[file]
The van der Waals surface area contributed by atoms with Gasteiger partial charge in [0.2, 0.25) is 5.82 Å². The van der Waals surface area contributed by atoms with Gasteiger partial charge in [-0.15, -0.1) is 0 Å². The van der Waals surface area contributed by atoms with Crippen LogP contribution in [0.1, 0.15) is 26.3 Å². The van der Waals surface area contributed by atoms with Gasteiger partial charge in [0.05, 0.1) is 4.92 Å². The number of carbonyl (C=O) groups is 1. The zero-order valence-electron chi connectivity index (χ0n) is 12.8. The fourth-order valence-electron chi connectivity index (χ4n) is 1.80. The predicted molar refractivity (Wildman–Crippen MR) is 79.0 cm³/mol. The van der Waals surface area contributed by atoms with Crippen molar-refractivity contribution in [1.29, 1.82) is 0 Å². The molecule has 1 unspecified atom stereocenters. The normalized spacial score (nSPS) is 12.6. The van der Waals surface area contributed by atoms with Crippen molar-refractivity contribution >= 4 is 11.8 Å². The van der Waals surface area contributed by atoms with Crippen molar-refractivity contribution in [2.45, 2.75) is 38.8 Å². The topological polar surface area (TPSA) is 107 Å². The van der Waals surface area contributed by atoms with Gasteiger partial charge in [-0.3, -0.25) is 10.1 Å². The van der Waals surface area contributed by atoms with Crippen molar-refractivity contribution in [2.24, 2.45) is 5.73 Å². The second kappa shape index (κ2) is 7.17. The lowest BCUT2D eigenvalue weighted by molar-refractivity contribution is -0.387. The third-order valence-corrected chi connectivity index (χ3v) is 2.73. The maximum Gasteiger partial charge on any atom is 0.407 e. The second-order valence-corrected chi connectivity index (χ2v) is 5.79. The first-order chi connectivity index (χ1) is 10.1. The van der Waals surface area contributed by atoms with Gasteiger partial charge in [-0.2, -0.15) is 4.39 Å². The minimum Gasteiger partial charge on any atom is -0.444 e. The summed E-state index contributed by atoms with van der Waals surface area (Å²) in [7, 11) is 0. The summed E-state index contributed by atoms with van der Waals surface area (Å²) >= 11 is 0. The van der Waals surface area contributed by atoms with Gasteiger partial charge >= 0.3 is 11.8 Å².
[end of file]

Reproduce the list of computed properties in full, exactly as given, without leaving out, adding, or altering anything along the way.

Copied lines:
The van der Waals surface area contributed by atoms with Gasteiger partial charge in [0.2, 0.25) is 5.82 Å². The van der Waals surface area contributed by atoms with Gasteiger partial charge in [-0.15, -0.1) is 0 Å². The van der Waals surface area contributed by atoms with Crippen LogP contribution in [0.1, 0.15) is 26.3 Å². The van der Waals surface area contributed by atoms with Gasteiger partial charge in [0.05, 0.1) is 4.92 Å². The number of carbonyl (C=O) groups is 1. The zero-order valence-electron chi connectivity index (χ0n) is 12.8. The fourth-order valence-electron chi connectivity index (χ4n) is 1.80. The predicted molar refractivity (Wildman–Crippen MR) is 79.0 cm³/mol. The van der Waals surface area contributed by atoms with Crippen molar-refractivity contribution in [1.29, 1.82) is 0 Å². The molecule has 1 unspecified atom stereocenters. The normalized spacial score (nSPS) is 12.6. The van der Waals surface area contributed by atoms with Crippen molar-refractivity contribution >= 4 is 11.8 Å². The van der Waals surface area contributed by atoms with Crippen molar-refractivity contribution in [2.45, 2.75) is 38.8 Å². The topological polar surface area (TPSA) is 107 Å². The van der Waals surface area contributed by atoms with Gasteiger partial charge in [-0.3, -0.25) is 10.1 Å². The van der Waals surface area contributed by atoms with Crippen molar-refractivity contribution in [2.24, 2.45) is 5.73 Å². The second kappa shape index (κ2) is 7.17. The lowest BCUT2D eigenvalue weighted by molar-refractivity contribution is -0.387. The third-order valence-corrected chi connectivity index (χ3v) is 2.73. The maximum Gasteiger partial charge on any atom is 0.407 e. The second-order valence-corrected chi connectivity index (χ2v) is 5.79. The first-order chi connectivity index (χ1) is 10.1. The van der Waals surface area contributed by atoms with Gasteiger partial charge in [-0.2, -0.15) is 4.39 Å². The minimum Gasteiger partial charge on any atom is -0.444 e. The summed E-state index contributed by atoms with van der Waals surface area (Å²) in [7, 11) is 0. The summed E-state index contributed by atoms with van der Waals surface area (Å²) >= 11 is 0. The van der Waals surface area contributed by atoms with Gasteiger partial charge >= 0.3 is 11.8 Å².